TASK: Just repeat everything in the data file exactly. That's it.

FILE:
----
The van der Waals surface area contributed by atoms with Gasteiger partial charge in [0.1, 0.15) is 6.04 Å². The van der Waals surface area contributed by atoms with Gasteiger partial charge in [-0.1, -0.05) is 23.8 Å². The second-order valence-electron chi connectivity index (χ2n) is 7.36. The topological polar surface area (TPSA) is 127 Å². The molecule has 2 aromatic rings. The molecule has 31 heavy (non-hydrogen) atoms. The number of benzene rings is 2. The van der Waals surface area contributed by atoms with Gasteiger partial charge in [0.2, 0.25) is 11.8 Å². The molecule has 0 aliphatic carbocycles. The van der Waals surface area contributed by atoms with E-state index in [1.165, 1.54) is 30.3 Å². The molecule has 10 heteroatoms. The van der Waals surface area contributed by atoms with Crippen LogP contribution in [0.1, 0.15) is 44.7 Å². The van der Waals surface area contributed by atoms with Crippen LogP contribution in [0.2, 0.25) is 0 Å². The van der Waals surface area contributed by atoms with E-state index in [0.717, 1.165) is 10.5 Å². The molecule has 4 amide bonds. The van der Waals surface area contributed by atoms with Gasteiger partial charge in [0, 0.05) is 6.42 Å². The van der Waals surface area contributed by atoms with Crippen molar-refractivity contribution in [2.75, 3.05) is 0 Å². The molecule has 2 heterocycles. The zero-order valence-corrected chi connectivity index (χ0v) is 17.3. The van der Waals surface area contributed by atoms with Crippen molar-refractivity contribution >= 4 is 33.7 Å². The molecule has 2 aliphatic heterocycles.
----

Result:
The van der Waals surface area contributed by atoms with Gasteiger partial charge in [0.1, 0.15) is 6.04 Å². The van der Waals surface area contributed by atoms with Gasteiger partial charge in [-0.1, -0.05) is 23.8 Å². The second-order valence-electron chi connectivity index (χ2n) is 7.36. The topological polar surface area (TPSA) is 127 Å². The molecule has 2 aromatic rings. The molecule has 31 heavy (non-hydrogen) atoms. The number of benzene rings is 2. The van der Waals surface area contributed by atoms with Gasteiger partial charge in [0.2, 0.25) is 11.8 Å². The molecule has 0 aliphatic carbocycles. The van der Waals surface area contributed by atoms with E-state index in [1.165, 1.54) is 30.3 Å². The molecule has 10 heteroatoms. The van der Waals surface area contributed by atoms with Crippen LogP contribution in [0.1, 0.15) is 44.7 Å². The van der Waals surface area contributed by atoms with Crippen LogP contribution in [0.2, 0.25) is 0 Å². The van der Waals surface area contributed by atoms with E-state index in [0.717, 1.165) is 10.5 Å². The molecule has 4 amide bonds. The van der Waals surface area contributed by atoms with Gasteiger partial charge in [0, 0.05) is 6.42 Å². The van der Waals surface area contributed by atoms with Crippen molar-refractivity contribution in [2.75, 3.05) is 0 Å². The molecule has 2 heterocycles. The zero-order valence-corrected chi connectivity index (χ0v) is 17.3. The van der Waals surface area contributed by atoms with Crippen molar-refractivity contribution >= 4 is 33.7 Å². The molecule has 2 aliphatic heterocycles.